To view your cholesterol, blood pressure, pulse and hemoglobin/hematocrit, click here.
Through Carter Blood Care’s wellness program, blood donors receive a health screening that includes a temperature, pulse, blood pressure, hemoglobin/hematocrit and a non-fasting total cholesterol measurement. Results of these tests are available online within three days after your donation.
What do the numbers mean?
High cholesterol is considered an indicator of cardiovascular disease risk. For adults age ≥20 years of age, the desirable level is less than 200 mg/dL. Values of 200 to 239 mg/dL are borderline high risk, and values above 240 mg/dL are considered high risk for cardiovascular disease. If your value is above 200 mg/dL you should consult with your physician.
For adolescents under 20 years of age, the desirable level is less than 170 mg/dL. Values of 170 to 199 mg/dL are borderline high risk, and values above 200 mg/dL are considered high risk for cardiovascular disease. If your value is above 170 mg/dL, you should also consult with your physician.
High blood pressure, or hypertension, is one of the most common risk factors for heart disease, kidney disease, and stroke. The first number is systolic pressure (pressure when the heart pumps), and the second number is diastolic pressure (when the heart is at rest between contractions). Ideal blood pressure readings are 120/80 mmHg or lower. You should consult your physician if your blood pressure consistently exceeds 140 mmHg systolic and/or 90 mmHg diastolic or if it is ever significantly elevated.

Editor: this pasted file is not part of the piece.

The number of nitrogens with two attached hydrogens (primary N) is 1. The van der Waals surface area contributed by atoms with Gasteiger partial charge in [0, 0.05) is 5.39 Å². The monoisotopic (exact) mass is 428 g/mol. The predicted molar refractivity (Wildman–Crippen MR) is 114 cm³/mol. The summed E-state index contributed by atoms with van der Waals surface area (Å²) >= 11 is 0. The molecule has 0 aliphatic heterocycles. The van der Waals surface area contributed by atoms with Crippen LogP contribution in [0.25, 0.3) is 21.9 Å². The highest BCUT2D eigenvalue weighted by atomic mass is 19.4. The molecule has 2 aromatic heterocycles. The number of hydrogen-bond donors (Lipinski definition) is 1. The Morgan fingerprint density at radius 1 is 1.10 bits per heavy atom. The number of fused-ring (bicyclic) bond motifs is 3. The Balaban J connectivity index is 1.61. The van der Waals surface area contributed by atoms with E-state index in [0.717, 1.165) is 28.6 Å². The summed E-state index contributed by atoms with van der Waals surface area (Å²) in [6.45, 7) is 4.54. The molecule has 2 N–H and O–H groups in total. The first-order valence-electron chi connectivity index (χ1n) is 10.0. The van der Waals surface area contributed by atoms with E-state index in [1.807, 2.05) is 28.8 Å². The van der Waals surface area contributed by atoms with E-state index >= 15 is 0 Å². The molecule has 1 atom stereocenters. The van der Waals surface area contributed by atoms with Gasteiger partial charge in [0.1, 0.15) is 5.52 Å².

Pulse is the number of heartbeats per minute. An expected pulse is 60-100 beats per minute. Generally, a lower heart rate means a more efficient heart function and better cardiovascular fitness.
Hemoglobin is the protein in red blood cells that carries oxygen and gives the cells their red color. Hemoglobin is a marker for the total number of red cells in your blood sample, and hematocrit represents the percentage of your blood that is red cells. The acceptable values used for blood donors are more conservative than the normal values used for patients. Expected values for adults are: men 14 to 17 g/dL and women 12 to 15 g/dL. To qualify for blood donation, you must have a hemoglobin of 12.5 g/dL or higher for females and 13g/dL or higher for males. The hematocrit (hct) blood test determines the percentage of red cells (RBCs) in the blood. To qualify for blood donation females must have an Hct of 38% or higher and males a Hct of 39% or higher.
Test results provided by Carter BloodCare are meant to be a screening guide to better understand your health and should not be viewed as a diagnosis.